Although the electoral system for about half of the seats of the Legislative Council of the territory is nominally a party-list proportional representation system with Hare quota, in practice political parties field multiple lists in the same constituency. For example, the Democratic Party fielded three separate lists in the eight-seat New Territories West constituency in the 2008 election, aiming to win three seats (they won two). Split list or split tickets is done in order to win more seats with fewer votes, since the first candidate on each list would require less than the Hare quota to get a seat. Supporters are asked to split their votes among the lists of the same party, usually along geographical location of residence.
In accordance with its post-Gadaffi electoral law, Libya in 2012 elected 80 members of its 200-seat General National Congress using single non-transferable vote. Some commentators cited the system as a factor in the subsequent return to civil war in 2014.
After the 2015 electoral reform, Chileans elect their representatives to both houses of Congress through open lists presented by parties or party coalitions in each of the electoral districts into which the country is divided for the contest, allowing only one vote for one of the candidates inside any list. Once the voting is over, the distribution of seats in each district (which can range from 3 to 8 in the lower house and from 2 to 5 in the upper one) is carried out through the D'Hondt method, ordering the lists from highest to lowest according to the total vote of each one and the candidates within each one of them with the same principle.
- Single transferable vote
- Plurality-at-large voting (multiple non-transferable vote (MNTV))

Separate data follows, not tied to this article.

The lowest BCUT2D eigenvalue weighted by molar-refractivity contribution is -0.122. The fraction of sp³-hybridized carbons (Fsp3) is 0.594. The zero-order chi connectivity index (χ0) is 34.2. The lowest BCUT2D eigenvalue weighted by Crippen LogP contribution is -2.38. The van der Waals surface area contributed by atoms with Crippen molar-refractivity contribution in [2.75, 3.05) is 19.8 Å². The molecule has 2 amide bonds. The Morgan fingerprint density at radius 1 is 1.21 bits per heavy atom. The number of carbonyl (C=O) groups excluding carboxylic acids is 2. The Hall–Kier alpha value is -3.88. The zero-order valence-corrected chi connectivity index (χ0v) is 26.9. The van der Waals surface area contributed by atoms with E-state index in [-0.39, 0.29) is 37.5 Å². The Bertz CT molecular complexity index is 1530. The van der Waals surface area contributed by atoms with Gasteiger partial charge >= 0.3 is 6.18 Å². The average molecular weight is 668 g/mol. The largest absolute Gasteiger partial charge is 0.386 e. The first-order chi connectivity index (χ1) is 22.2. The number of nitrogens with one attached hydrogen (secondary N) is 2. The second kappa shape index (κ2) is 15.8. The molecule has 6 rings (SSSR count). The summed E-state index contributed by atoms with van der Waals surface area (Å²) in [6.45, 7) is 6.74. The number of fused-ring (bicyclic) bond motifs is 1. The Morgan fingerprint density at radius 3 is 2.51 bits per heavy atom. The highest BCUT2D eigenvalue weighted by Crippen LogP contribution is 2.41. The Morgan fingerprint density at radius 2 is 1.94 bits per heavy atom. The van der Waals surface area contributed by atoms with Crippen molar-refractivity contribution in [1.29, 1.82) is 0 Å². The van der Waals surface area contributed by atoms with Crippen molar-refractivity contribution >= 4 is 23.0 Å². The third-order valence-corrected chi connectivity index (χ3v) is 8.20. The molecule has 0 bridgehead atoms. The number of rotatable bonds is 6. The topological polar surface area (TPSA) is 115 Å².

- Runoff voting
- Amy, D.J. Behind The Ballot Box: A Citizens Guide To Voting Systems. Praeger Publishers Westport, CT (2000) 128. Print
- Lijphart, A. Pintor, R.L. Sone, Y. “The Limited Vote and the Single Nontransferable Vote: Lessons form the Japanese and Spanish Examples.” Electoral Laws and their Political Consequences. Ed. Bernard Gromfman and Arend Lijphart. Agathon Press, INC., New York 2003. 154-169. Print.
- Cox G.W. “Strategic Voting Equilibria Under the Single Nontransferable Vote.” The American Political Science Review 88.3 (Sep., 1994) 608 Print
- Cox 608
- Grote, Rainer (2016). Constitutionalism, Human Rights, and Islam After the Arab Spring. Oxford University Press. pp. 443–5.
- Hamid, Shadi (April 5, 2016). "Everyone says the Libya intervention was a failure. They're wrong". vox.com. Retrieved August 8, 2016.
- Gamboa, Ricardo; Morales, Mauricio. "Chile's 2015 Electoral Reform: Changing the Rules of the Game" (PDF).
- A Handbook of Electoral System Design from International IDEA
- ACE Project—Expert site providing encyclopedia on Electoral Systems and Management, country by country data, a library of electoral materials, latest election news, the opportunity to submit questions to a network of electoral experts, and a forum to discuss all of the above
- Electoral Design Reference Materials from the ACE Project